Mary Spanjers has a winning lottery ticket, tucked away in a drawer, uncashed. It’s an artifact of her freshman year of college seven years ago at the Massachusetts Institute of Technology. She took advantage of a free offer of something strange and new: cryptocurrency. One-third of a Bitcoin, to be exact. It was worth $100.
Since then, this virtual pittance has skyrocketed in value. Before a May selloff, it could have fetched $20,000 and still trades for about 13 grand — a 13,000% return. “It’s truly remarkable,” Spanjers said of her windfall. “Most of us thought it was a bit of a joke.”
Spanjers, now a 24-year-old software engineer for oil firm Schlumberger in Houston, profited from a grand experiment, the MIT Bitcoin Project. In 2014, every undergraduate on the Cambridge, Mass., campus had the chance to claim fractional ownership of a Bitcoin, a string of code on an online ledger.
About 3,100 students grabbed the offer, which required only that they fill out long questionnaires and go over some educational handouts. They’d then set up a digital wallet, which holds the code that they could exchange for something of value, including cash.
The experiment was the brainchild of two “Bitcoin evangelists”: Dan Elitzer, then an MBA student who had just founded the school’s Bitcoin Club, and Jeremy Rubin, an undergrad computer science major. The pair sought “to take a glimpse into the future and see what’s possible with this technology,” says Elitzer, now 37.
The MIT study illustrated that Bitcoin could function like an investment — or, as MIT Alum Alex Morcos, co-founder of Bitcoin researcher and developer Chaincode Labs, put it, “an asset, a store of value.” Morcos provided about $250,000 — or half the money raised — to buy Bitcoin for the experiment.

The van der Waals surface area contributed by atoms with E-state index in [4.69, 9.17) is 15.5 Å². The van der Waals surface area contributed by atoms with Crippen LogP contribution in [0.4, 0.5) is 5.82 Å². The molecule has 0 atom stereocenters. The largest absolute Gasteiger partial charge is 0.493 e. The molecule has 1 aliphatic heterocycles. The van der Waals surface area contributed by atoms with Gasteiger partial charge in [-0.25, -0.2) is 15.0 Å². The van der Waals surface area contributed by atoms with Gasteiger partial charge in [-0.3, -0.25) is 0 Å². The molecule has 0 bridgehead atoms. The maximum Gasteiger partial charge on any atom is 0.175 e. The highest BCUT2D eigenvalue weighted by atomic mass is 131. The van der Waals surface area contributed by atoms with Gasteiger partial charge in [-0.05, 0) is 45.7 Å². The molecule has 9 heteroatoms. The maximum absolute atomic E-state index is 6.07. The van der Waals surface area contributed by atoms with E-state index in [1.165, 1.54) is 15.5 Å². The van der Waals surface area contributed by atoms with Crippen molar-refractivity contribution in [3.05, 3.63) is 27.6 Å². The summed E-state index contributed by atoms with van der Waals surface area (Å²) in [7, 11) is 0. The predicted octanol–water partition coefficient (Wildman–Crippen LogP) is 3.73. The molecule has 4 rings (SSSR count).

Back then, the enterprise was dismissed as something of a failure. The bookstore installed a Bitcoin ATM and began accepting the new currency, but only a few dozen students ever used it. “Bitcoin Doesn’t Gain Much Currency at MIT,” a 2016 Boston Globe headline read.
After zooming to a record high of almost $65,000 in mid-April, Bitcoin has retreated to around $36,000. A spotlight on environmental risks — and the way tweets from prominent personalities drive swings in prices — have undermined the narrative that it will gain more mainstream adoption. On Friday, prices were down after a cryptic tweet from Elon Musk.
Still, the biggest believers in crypto argue the token is consolidating before a fresh run to new highs.
Today, no one knows how many of the MIT alums, still in their 20s, are nursing tidy nest eggs — or just some serious regrets. If, like Spanjers, every student had held on, their Bitcoin in May would have been worth more than $60 million.
One in ten cashed out in the first two weeks — one in four, by the time the experiment ended in mid-2017, according to Christian Catalini, an MIT associate professor in its business school who oversaw the study.
Some of the luckiest MIT grads forgot about it, as if they had found a quarter on the sidewalk and threw it in a jar. They may now have enough for a car or a house down-payment.
“Sometimes if my friends or co-workers talk about cryptocurrency, I’ll be, like, ‘Oh, yeah, that’s the thing I have,’” says Marilynn Bach, now an engineer at actnano Inc., a Boston area start-up that makes protective coatings.